16

Consider:

class A
{
protected:
    A(int) {}
    void f(int) {}

public:
    A() {}
};

class B : public A
{
public:
    using A::A;
    using A::f;
};

int main()
{
    B().f(1); // ok
    B(1); // error: 'A::A(int)' is protected within this context
}

Why can't an inherited protected constructor be made public, while an inherited protected member function can?

10
0

Unlike other members, the accessibility of the using-declaration that introduced the inherited constructor is ignored.

[namespace.udecl]/19,

(emphasis mine)

A synonym created by a using-declaration has the usual accessibility for a member-declaration. A using-declarator that names a constructor does not create a synonym; instead, the additional constructors are accessible if they would be accessible when used to construct an object of the corresponding base class, and the accessibility of the using-declaration is ignored.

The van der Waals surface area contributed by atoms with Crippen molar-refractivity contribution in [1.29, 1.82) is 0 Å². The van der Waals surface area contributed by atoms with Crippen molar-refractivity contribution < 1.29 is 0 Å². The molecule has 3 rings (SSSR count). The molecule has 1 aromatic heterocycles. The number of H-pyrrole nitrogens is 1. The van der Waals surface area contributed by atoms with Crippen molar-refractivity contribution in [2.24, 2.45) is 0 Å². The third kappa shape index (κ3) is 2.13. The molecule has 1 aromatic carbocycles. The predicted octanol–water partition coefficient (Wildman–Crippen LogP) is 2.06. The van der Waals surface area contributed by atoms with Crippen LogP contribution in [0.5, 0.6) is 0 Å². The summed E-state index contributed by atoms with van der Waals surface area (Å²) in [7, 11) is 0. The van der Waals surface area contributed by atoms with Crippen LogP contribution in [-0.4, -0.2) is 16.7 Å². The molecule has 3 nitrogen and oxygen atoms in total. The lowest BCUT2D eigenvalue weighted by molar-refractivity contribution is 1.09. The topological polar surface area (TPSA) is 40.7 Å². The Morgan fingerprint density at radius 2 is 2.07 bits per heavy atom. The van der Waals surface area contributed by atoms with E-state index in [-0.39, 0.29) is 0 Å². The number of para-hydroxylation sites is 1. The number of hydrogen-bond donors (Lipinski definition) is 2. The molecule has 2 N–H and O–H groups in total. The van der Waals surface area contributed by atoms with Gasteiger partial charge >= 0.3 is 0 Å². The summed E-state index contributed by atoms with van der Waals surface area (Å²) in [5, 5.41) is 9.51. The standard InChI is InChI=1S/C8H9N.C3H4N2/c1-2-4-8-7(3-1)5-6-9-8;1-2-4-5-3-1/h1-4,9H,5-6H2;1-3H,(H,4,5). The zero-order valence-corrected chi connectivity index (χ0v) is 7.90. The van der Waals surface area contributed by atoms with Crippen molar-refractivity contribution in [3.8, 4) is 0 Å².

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3
0

Actually, the inherited constructor can be made public, but not just the way you wrote it. You can define your B class as follows:

class B : public A {
public:
    B() {}

    B(int x) : A(x) {}  // instead of using A::A(int)
    using A::f;
};

(see it on GodBolt)

Perhaps the standard committee thought that saying using A::A would be a bit ambiguous, since a constructor of the base class is not exactly the same thing as a constructor of the subclass.

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